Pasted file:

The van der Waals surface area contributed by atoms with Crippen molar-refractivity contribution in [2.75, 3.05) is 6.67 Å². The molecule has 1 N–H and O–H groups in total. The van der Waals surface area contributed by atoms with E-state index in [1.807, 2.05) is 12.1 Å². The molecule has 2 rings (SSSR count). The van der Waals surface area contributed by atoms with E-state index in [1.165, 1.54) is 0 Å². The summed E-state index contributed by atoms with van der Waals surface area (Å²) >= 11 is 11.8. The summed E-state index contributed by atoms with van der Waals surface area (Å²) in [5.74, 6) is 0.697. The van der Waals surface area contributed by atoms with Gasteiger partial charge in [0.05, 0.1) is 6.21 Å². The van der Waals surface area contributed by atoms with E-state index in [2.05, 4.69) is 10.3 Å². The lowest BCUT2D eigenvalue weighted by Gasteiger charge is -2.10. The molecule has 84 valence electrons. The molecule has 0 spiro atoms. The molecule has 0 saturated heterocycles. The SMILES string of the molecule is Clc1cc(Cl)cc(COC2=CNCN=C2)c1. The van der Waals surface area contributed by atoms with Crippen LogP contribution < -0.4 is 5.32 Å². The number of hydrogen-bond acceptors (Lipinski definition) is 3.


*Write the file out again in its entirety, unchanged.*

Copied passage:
The van der Waals surface area contributed by atoms with Crippen molar-refractivity contribution in [2.75, 3.05) is 6.67 Å². The molecule has 1 N–H and O–H groups in total. The van der Waals surface area contributed by atoms with E-state index in [1.807, 2.05) is 12.1 Å². The molecule has 2 rings (SSSR count). The van der Waals surface area contributed by atoms with E-state index in [1.165, 1.54) is 0 Å². The summed E-state index contributed by atoms with van der Waals surface area (Å²) >= 11 is 11.8. The summed E-state index contributed by atoms with van der Waals surface area (Å²) in [5.74, 6) is 0.697. The van der Waals surface area contributed by atoms with Gasteiger partial charge in [0.05, 0.1) is 6.21 Å². The van der Waals surface area contributed by atoms with E-state index in [2.05, 4.69) is 10.3 Å². The lowest BCUT2D eigenvalue weighted by Gasteiger charge is -2.10. The molecule has 84 valence electrons. The molecule has 0 spiro atoms. The molecule has 0 saturated heterocycles. The SMILES string of the molecule is Clc1cc(Cl)cc(COC2=CNCN=C2)c1. The van der Waals surface area contributed by atoms with Crippen LogP contribution < -0.4 is 5.32 Å². The number of hydrogen-bond acceptors (Lipinski definition) is 3.